Croup is typically divided into two types: a spasmodic form and a viral form. Spasmodic croup results from an allergy or a mild respiratory infection and usually comes on suddenly. Viral croup arises from a viral infection and usually develops slowly over several days. A low fever is common in children with viral croup, but not among those with spasmodic croup. In both cases, children typically have a cough that resembles the sound of a barking seal. Crying can make the breathing symptoms worse. The symptoms also tend to worsen at night when children are tired, and a child with croup will often have trouble sleeping or even resting. In severe cases, when the airway becomes more swollen and narrowed, a child might experience difficulty breathing, which may include fast breathing and/or stridor. If oxygen intake drops too low, the lips, tongue, and skin around the mouth can start to appear bluish. In general, croup symptoms peak two to three days after they start, and the illness generally lasts less than a week. Children usually make a full recovery without complications, but in a small number of cases, they may experience an ear infection or pneumonia.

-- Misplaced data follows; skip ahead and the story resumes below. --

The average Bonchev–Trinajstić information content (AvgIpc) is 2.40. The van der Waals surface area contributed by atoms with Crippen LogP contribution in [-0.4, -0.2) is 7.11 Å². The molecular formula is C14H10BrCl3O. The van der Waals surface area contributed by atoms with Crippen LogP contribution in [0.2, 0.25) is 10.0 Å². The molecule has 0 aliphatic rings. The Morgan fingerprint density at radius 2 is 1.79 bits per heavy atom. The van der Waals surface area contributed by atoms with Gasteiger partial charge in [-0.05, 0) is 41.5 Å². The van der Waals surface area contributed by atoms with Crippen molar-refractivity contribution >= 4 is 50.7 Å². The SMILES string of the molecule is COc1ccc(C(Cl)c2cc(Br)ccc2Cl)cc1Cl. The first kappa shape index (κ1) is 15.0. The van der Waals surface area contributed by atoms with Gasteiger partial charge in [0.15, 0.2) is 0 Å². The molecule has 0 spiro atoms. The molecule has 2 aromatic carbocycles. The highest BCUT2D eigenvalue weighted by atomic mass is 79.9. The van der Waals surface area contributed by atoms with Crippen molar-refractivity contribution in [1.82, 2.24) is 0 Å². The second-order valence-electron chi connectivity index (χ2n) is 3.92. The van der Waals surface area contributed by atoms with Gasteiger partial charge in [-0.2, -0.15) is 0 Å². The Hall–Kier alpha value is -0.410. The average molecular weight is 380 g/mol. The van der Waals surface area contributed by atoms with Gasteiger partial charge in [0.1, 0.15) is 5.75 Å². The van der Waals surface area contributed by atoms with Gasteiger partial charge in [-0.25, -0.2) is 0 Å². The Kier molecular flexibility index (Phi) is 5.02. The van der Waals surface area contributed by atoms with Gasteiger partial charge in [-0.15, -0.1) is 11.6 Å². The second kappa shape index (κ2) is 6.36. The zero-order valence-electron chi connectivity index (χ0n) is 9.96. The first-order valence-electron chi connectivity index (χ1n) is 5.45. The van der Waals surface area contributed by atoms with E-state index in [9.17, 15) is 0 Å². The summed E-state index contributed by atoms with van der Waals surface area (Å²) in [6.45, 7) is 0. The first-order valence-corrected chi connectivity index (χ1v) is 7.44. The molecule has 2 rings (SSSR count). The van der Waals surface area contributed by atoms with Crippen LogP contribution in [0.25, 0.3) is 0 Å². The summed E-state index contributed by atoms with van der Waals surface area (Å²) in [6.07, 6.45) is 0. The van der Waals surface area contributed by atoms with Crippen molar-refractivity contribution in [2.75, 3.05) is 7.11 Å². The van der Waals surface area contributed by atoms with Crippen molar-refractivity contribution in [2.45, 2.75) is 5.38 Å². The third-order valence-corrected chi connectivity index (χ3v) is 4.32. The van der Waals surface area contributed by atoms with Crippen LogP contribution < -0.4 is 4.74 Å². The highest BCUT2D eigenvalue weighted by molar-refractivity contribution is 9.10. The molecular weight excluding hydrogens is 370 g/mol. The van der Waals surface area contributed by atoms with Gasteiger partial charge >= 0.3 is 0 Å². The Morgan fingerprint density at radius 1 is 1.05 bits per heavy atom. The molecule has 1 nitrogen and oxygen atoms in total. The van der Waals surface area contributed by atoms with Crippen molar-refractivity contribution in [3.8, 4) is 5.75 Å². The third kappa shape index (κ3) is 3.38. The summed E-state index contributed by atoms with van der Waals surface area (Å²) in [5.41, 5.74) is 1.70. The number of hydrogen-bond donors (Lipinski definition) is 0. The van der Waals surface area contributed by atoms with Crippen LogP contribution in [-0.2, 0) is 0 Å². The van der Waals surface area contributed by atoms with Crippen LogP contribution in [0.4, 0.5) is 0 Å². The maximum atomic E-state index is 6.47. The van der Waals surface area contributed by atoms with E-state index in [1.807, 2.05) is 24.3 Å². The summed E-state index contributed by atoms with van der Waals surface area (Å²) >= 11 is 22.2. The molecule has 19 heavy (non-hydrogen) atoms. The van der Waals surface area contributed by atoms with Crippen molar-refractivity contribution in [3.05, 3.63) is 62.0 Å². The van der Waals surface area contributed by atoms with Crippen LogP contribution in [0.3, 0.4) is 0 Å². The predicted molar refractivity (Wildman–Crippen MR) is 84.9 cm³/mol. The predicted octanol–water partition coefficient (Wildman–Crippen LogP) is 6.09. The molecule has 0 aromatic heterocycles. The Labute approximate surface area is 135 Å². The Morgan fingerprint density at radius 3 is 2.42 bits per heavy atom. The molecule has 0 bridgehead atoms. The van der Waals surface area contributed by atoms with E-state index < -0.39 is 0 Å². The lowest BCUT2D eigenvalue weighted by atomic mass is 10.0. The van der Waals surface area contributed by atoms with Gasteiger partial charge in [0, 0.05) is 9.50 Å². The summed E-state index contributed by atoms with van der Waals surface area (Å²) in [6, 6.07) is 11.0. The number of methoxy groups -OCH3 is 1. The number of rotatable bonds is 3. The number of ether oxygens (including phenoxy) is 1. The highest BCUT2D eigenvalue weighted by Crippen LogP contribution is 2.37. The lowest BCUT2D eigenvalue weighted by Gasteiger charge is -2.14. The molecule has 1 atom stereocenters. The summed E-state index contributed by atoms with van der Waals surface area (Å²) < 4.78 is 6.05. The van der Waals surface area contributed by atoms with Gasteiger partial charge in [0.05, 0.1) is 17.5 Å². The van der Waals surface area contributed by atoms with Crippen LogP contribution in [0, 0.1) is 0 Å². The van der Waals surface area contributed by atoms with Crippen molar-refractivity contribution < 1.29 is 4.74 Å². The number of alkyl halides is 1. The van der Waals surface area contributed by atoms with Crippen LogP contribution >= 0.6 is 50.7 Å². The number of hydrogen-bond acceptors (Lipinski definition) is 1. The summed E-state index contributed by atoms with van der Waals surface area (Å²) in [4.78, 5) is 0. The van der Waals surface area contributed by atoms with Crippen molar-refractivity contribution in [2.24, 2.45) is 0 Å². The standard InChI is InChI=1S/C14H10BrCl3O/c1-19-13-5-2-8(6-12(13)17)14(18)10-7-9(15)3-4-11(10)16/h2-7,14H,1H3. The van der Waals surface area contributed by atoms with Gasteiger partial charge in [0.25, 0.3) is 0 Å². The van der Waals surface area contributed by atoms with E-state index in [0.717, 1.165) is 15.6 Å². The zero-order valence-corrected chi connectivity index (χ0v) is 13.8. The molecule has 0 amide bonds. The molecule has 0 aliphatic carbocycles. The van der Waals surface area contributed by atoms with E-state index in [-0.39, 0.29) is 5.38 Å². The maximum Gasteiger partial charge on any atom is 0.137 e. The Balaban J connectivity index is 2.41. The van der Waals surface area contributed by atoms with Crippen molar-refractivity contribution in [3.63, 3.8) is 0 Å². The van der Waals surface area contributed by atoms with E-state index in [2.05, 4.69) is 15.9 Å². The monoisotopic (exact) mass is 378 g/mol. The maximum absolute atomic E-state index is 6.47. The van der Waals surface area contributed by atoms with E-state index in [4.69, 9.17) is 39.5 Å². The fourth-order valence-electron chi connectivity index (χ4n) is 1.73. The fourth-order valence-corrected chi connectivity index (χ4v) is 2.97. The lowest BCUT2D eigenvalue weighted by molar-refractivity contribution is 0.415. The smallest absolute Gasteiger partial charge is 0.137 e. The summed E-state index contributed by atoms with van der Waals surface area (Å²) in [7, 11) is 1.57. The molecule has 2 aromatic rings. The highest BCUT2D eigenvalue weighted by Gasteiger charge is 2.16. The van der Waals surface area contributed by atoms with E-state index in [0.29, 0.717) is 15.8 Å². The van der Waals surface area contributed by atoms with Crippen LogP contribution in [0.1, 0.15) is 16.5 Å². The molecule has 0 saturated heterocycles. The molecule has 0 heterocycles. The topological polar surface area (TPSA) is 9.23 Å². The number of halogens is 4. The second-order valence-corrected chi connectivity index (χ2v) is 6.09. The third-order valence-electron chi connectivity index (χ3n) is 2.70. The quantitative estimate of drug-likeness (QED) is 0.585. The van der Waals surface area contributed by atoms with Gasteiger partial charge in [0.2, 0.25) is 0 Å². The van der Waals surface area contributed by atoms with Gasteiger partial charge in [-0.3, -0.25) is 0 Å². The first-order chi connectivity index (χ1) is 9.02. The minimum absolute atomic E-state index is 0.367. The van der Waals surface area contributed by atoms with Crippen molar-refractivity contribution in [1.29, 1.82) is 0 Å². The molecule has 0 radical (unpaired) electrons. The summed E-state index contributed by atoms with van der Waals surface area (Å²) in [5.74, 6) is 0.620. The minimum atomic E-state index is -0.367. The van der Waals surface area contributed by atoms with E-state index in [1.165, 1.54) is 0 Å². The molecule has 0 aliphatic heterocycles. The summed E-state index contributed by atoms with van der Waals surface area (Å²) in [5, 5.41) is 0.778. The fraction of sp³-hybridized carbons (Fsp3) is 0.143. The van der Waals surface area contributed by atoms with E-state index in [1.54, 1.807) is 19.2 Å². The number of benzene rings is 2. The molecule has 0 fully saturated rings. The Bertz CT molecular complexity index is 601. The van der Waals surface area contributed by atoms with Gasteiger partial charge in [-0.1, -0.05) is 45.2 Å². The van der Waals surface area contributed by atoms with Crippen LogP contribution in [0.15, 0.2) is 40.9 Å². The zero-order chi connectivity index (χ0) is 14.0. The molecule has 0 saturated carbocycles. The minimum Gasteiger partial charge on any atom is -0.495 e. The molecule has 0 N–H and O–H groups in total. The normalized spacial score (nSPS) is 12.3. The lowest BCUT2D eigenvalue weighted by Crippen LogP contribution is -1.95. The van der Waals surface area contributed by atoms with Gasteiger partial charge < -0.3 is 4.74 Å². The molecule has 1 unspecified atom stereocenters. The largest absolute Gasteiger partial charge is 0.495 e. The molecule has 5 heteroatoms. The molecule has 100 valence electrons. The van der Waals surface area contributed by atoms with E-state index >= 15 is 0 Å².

A barking cough is a telltale sign of croup. Other clues to the diagnosis are stridor, low fever (in cases of viral croup), common cold symptoms, previous bouts of croup, or a history of intubation * or other upper-airway problems. The degree of obstruction of the airways is the doctor's most important consideration in diagnosing and treating croup. If the bronchi (breathing tubes), the lungs, or the epiglottis * become infected, a child may be unable to breathe or swallow adequately, and that is a true medical emergency. If the symptoms are severe, or if the child does not respond quickly to treatment, medical professionals may recommend a neck x-ray to check for specific causes of the breathing difficulty.